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WATCH: Lori Vallow Daybell’s bail reduced to $1 million

Lori Vallow in court
Lori Vallow appeared in court in Rexburg on Friday.
Lori Vallow smiling after she entered the courtroom Friday.
Lori Vallow smiling after she entered the courtroom Friday.
Chad Daybell in court
Chad Daybell inside the courtroom during Lori Vallow's initial court appearance.
Larry and Kay Woodcock
Grandparents Larry and Kay Woodcock inside the courtroom during Lori Vallow's initial court appearance.
Grandparents Larry and Kay Woodcock outside the courtroom.
Grandparents Larry and Kay Woodcock outside the courtroom.
Lori Vallow booking photo
Lori Vallow-Daybell

REXBURG, Idaho (KIFI/KIDK) - Lori Vallow Daybell’s bail was reduced during her initial court appearance Friday afternoon at the Madison County Court House in Rexburg. You can watch it below.

For the third time, Vallow requested her bail be lowered. Her attorney requested it be lowered to $10,000 and contended the amount had been set too high because of media attention.

"Lori is presumed innocent as she stands before the court today. The fact that she is presumed innocent is not a loose guideline. It's a foundational principle of the American Criminal Justice System," Vallow's defense attorney Edwina Elcox said.

Wearing faded orange-and-white striped jail garb and bright pink lipstick, Lori Vallow Daybell spoke little but nodded emphatically whenever her attorneys mentioned her desire to vigorously defend herself against the child abandonment charges.

She told the judge she preferred to use her new last name "Daybell" rather than Vallow, as she has been listed in some court documents. Her new husband Chad Daybell sat behind her in the small, packed courtroom.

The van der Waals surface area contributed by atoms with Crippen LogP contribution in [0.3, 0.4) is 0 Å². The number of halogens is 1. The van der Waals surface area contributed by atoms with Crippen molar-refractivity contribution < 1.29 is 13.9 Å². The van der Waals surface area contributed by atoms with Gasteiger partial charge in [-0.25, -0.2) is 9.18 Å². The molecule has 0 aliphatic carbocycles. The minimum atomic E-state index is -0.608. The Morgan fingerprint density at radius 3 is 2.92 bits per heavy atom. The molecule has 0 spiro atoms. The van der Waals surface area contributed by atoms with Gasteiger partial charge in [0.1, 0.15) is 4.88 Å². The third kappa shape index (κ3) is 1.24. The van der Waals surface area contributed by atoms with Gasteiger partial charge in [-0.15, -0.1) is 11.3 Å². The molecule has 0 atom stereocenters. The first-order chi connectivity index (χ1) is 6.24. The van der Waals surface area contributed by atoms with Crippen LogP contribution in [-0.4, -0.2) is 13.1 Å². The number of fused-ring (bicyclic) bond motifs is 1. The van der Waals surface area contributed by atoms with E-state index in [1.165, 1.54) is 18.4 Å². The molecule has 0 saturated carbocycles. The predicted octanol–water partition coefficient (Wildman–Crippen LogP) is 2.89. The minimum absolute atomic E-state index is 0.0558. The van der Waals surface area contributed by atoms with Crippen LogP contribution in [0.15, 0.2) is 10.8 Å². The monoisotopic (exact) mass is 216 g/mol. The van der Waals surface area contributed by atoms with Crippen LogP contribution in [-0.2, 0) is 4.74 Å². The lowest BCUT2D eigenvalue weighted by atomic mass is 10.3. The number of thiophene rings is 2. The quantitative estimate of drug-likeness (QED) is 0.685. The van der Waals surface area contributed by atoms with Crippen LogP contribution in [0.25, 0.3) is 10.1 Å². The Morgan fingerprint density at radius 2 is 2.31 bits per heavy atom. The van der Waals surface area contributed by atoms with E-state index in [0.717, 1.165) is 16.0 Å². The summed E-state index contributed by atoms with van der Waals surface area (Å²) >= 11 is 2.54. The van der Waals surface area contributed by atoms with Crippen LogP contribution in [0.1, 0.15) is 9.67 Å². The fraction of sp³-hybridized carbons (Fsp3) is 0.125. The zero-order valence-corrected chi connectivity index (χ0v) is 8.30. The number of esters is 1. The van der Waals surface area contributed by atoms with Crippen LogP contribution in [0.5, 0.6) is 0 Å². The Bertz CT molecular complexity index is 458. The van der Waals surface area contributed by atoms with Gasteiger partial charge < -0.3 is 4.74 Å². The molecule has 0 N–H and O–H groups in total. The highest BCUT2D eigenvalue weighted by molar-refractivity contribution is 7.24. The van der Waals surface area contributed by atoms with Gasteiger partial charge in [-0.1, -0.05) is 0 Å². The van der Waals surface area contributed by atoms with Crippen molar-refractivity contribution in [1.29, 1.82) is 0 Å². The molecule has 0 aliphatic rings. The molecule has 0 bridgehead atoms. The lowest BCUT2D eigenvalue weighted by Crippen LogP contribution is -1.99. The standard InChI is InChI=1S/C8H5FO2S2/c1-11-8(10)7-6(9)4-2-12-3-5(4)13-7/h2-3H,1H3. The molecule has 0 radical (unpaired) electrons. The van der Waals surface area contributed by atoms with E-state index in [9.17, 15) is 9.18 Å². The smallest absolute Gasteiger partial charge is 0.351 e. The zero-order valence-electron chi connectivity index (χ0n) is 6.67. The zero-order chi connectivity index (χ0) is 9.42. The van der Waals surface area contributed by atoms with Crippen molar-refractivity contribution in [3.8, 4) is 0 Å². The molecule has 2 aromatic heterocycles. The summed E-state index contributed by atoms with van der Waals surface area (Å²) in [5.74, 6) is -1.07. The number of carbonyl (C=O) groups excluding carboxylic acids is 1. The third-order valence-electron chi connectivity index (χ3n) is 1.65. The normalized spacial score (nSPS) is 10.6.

Chad Daybell inside the courtroom during Lori Vallow's initial court appearance.

On the other side of the room were Kay and Larry Woodcock, the grandparents of 7-year-old Joshua "JJ" Vallow. He and 17-year-old Tylee Ryan, were last seen in September and police in eastern Idaho say both Lori Daybell and her husband have lied about the children's whereabouts.

Grandparents Larry and Kay Woodcock inside the courtroom during Lori Vallow's initial court appearance.

The couple left Idaho the day after police came to question them about the children in late November, and Lori Daybell was arrested in Hawaii last month on an Idaho warrant. She waived extradition and made her first appearance in Idaho before Magistrate Judge Faren Eddins.

Madison County Prosecutor Rob Wood told the judge Lori Daybell had already defied one court order when she refused to take her children to Idaho authorities in February. He also noted that she's continued to collect Social Security payments meant for both children, even though they haven't been seen for months.

"This case didn't start as a criminal case. It started as a report of two missing children, who are still missing," Wood said, detailing three mysterious deaths, Daybell's sudden move to Hawaii and her alleged efforts to convince a friend to lie to police about the whereabouts of the children.

"Since this last summer there has been an alarming pattern in the defendant's life," Wood said.

"Past behavior is the best predictor of future behavior. She has already disobeyed this court's order, and so we have no reason to believe that if she were to be released, she would continue in unlawful behavior," Wood said.

Daybell's attorney Edwina Elcox told the judge the $5 million bond initially set by a Hawaii judge before her extradition was excessively high. A recent murder case in the same area of Idaho only had bond set at $1 million, Elcox said.

"A bond set this high denies Lori due process," Elcox told the judge, suggesting the high amount was a reaction to the large amount of news coverage the case has generated. Child desertion charges are so rare in Idaho that she's never seen a case in a decade of practicing law, Elcox said.